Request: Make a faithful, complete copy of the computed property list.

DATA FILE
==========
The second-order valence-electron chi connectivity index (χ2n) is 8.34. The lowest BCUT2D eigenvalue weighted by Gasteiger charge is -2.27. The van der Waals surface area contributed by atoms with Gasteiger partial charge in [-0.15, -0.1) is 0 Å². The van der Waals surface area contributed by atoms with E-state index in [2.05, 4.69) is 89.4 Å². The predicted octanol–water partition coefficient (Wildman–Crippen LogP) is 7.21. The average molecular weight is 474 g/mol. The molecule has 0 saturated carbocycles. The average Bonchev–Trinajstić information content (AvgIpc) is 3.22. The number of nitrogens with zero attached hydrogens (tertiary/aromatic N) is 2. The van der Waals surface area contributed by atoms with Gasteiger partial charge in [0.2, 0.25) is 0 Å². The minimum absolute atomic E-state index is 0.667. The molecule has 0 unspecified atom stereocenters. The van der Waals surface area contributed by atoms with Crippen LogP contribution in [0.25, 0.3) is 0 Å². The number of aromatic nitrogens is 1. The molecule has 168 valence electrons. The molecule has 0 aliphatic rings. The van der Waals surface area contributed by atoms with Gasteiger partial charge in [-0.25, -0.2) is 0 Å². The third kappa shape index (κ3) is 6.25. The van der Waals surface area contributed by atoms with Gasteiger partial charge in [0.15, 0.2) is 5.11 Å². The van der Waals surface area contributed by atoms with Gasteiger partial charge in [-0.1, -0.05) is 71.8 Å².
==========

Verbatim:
The second-order valence-electron chi connectivity index (χ2n) is 8.34. The lowest BCUT2D eigenvalue weighted by Gasteiger charge is -2.27. The van der Waals surface area contributed by atoms with Gasteiger partial charge in [-0.15, -0.1) is 0 Å². The van der Waals surface area contributed by atoms with E-state index in [2.05, 4.69) is 89.4 Å². The predicted octanol–water partition coefficient (Wildman–Crippen LogP) is 7.21. The average molecular weight is 474 g/mol. The molecule has 0 saturated carbocycles. The average Bonchev–Trinajstić information content (AvgIpc) is 3.22. The number of nitrogens with zero attached hydrogens (tertiary/aromatic N) is 2. The van der Waals surface area contributed by atoms with Gasteiger partial charge in [0.2, 0.25) is 0 Å². The minimum absolute atomic E-state index is 0.667. The molecule has 0 unspecified atom stereocenters. The van der Waals surface area contributed by atoms with Crippen LogP contribution in [0.25, 0.3) is 0 Å². The number of aromatic nitrogens is 1. The molecule has 168 valence electrons. The molecule has 0 aliphatic rings. The van der Waals surface area contributed by atoms with Gasteiger partial charge in [-0.25, -0.2) is 0 Å². The third kappa shape index (κ3) is 6.25. The van der Waals surface area contributed by atoms with Gasteiger partial charge in [0.15, 0.2) is 5.11 Å². The van der Waals surface area contributed by atoms with Gasteiger partial charge in [-0.1, -0.05) is 71.8 Å².